The Indonesian military will continue to replace outdated equipment and add new hardware to adequately defend the nation, President Susilo Bambang Yudhoyono vowed at a commemoration of the armed forces’ 68th anniversary.
“Our defense hardware’s capability will significantly increase [from now on],” he told the gathering soldiers at Halim Perdana Kusumah Air Force Base in East Jakarta on Saturday before leaving for the Asia-Pacific Economic Cooperation summit in Bali.
However, he warned the military, or TNI, to stay out of politics and maintain neutrality in the next year’s elections.
“Next year, we will have legislative and presidential elections. I order the TNI to stay neutral. Make sure that the TNI only serves the nation’s interests, and aspires only to protect the nation from outside attacks, and keep the [territorial] integrity of our country,” he said.
The president praised the military for neutrality during the country’s democratic transition after the 1998 collapse of the New Order, when the military was heavily involved in politics.
He pledged that the military would soon see long-needed upgrades.
The president noted that the Army already maintained several units of battle tanks, armored vehicles, cannons, air defense missiles, anti-tank missiles and a multiple-launch rocket system, as well as transportation and attack helicopters.
Meanwhile, the Navy is equipped with corvettes, a battle ship with missiles, frigates, amphibious tanks and a tactical multiple-launch rocket system, he said.
The Air Force possesses two dozen F-16s, a small squadron of Sukhoi-27s fighter jets, several Super Tucano light attack propeller aircraft, and a set of T-50 training jets.
The president did not comment on these military systems’ present state of readiness.
“All these equipment upgrades must be accompanied by improvement in skills, readiness and better resilience of our troops. They are the ones who will operate the increasingly sophisticated equipment,” he said.
Indonesia’s defense readiness has lagged in recent years, as economic problems prevented the country from maintaining or upgrading its military equipment.
Indonesia also suffered a setback when the Unites States cut off its long-running program of assistance to the Indonesian military in 1999 as a result of widespread human rights violations in East Timor. The US dropped the last of its restrictions on military assistance in 2010.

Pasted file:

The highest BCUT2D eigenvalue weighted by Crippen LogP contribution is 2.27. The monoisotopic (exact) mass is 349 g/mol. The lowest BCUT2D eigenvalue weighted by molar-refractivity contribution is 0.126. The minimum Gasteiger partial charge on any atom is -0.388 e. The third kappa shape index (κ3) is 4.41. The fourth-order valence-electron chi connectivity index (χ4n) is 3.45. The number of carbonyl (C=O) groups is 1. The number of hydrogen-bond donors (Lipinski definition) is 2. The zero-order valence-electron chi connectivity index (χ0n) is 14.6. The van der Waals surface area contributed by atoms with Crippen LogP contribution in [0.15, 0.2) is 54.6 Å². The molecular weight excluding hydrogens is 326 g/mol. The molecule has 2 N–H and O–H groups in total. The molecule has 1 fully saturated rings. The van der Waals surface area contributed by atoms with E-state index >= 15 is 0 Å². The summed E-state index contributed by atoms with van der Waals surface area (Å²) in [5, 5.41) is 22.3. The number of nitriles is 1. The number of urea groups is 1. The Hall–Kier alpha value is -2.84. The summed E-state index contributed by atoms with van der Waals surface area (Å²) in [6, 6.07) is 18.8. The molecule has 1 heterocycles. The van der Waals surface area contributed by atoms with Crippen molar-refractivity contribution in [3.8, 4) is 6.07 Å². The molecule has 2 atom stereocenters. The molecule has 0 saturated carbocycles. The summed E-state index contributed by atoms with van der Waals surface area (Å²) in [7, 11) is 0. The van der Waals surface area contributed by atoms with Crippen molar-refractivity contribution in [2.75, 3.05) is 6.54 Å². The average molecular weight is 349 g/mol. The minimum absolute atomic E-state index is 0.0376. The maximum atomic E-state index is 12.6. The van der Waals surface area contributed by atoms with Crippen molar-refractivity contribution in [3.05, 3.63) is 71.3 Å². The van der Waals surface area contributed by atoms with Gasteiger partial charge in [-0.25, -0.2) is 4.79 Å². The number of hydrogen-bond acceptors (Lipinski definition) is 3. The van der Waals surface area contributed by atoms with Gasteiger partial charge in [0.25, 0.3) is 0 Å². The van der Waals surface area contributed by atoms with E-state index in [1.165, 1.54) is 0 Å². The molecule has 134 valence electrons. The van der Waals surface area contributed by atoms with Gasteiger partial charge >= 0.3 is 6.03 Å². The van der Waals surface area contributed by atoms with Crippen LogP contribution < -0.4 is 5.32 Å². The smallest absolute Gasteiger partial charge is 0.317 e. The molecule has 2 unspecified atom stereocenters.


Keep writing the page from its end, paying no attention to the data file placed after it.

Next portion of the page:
Yudhoyono slashed defense purchases during his first term to free up money for economic and social policies, but later increased the defense spending in the wake of the domestic criticism and the repeal of the US defense assistance ban.
Defense comprises the largest share of government spending at Rp 83 trillion ($7.65 billion) this year, up from Rp 77.7 trillion in 2013. Yudhoyono said in August that he had requested more money in the military’s budget “to improve the readiness and reliability of the TNI in safeguarding territorial sovereignty, in executing defensive tasks of the state during peace-time, and in participating in maintaining world peace.”
Indonesia announced it would buy eight Apache attack helicopters from the for $500 million during an August visit by US Defense Secretary Chuck Hagel.
Under a separate deal with Germany, Indonesia is also due to receive more than 100 used Leopard 2A6 battle tanks.
Human rights watchers have expressed concerned about what the helicopters and tanks could be used for.
“Given the government’s poor track record on human rights in Papua, the [Leopard tank] could be used as a tool of repression,” the Indonesian Coalition of Civil Society said at the time in a statement.
Jakarta is also in talks with China to jointly produce C-705 anti-ship missiles.
Both moves have raised concerns among neighboring countries and allies.
Defense analysts say Indonesia is relying on a diversification strategy for defense technology, as Chinese and Western-allied countries compete for business and favor.
TNI officials say regardless of the politics of procurement, diversification guarantees the best deal for weapons and defense systems, and benefits Indonesia’s 400,000 active-duty soldiers.
The government has also announced it will jointly produce three submarines and KFX/IFX fighter jets with South Korea, as well as eight corvettes with Dutch shipbuilder Damen Schelde.
Indonesia will also increase the number of F-16 fighter jets on order from the US to 36, in addition to six C-130H cargo planes from Australia.
Yudhoyono said Indonesia wanted to cooperate with other countries on joint production, rather than buy hardware, in a bid to boost the domestic defense industry and benefit from technology transfers.
“In the near future, a number of local companies will be able to produce defense equipment we need on their own, including helicopters, communication devices, tanks, warships and fighter jets,” he said.
“Without new equipment, we’ll be left behind by our neighbors in Southeast Asia,” former Army chief of staff Pramono Edhie Wibowo said. JG